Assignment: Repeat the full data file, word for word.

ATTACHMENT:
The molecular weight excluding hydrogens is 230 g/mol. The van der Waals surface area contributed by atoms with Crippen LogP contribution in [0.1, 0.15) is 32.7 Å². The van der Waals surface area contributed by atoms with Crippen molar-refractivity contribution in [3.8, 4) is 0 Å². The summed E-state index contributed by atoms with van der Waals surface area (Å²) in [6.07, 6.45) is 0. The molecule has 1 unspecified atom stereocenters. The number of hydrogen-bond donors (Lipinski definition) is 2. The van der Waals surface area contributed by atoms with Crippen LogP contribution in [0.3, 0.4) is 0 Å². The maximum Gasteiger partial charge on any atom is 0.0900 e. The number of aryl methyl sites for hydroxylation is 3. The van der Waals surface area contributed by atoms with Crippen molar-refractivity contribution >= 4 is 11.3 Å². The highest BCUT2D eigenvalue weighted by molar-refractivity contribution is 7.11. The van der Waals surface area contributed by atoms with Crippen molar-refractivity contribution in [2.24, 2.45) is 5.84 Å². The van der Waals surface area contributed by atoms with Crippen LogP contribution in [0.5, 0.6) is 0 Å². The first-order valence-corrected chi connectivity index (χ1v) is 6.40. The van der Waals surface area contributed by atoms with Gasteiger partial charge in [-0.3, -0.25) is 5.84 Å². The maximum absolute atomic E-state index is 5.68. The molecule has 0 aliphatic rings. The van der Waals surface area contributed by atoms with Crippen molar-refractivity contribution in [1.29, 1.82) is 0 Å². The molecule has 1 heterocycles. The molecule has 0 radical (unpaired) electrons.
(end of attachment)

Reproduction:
The molecular weight excluding hydrogens is 230 g/mol. The van der Waals surface area contributed by atoms with Crippen LogP contribution in [0.1, 0.15) is 32.7 Å². The van der Waals surface area contributed by atoms with Crippen molar-refractivity contribution in [3.8, 4) is 0 Å². The summed E-state index contributed by atoms with van der Waals surface area (Å²) in [6.07, 6.45) is 0. The molecule has 1 unspecified atom stereocenters. The number of hydrogen-bond donors (Lipinski definition) is 2. The van der Waals surface area contributed by atoms with Crippen LogP contribution in [0.3, 0.4) is 0 Å². The maximum Gasteiger partial charge on any atom is 0.0900 e. The number of aryl methyl sites for hydroxylation is 3. The van der Waals surface area contributed by atoms with Crippen molar-refractivity contribution >= 4 is 11.3 Å². The highest BCUT2D eigenvalue weighted by molar-refractivity contribution is 7.11. The van der Waals surface area contributed by atoms with Crippen molar-refractivity contribution in [2.24, 2.45) is 5.84 Å². The van der Waals surface area contributed by atoms with Crippen LogP contribution in [0.5, 0.6) is 0 Å². The first-order valence-corrected chi connectivity index (χ1v) is 6.40. The van der Waals surface area contributed by atoms with Gasteiger partial charge in [-0.3, -0.25) is 5.84 Å². The maximum absolute atomic E-state index is 5.68. The molecule has 0 aliphatic rings. The van der Waals surface area contributed by atoms with Crippen molar-refractivity contribution in [1.29, 1.82) is 0 Å². The molecule has 1 heterocycles. The molecule has 0 radical (unpaired) electrons.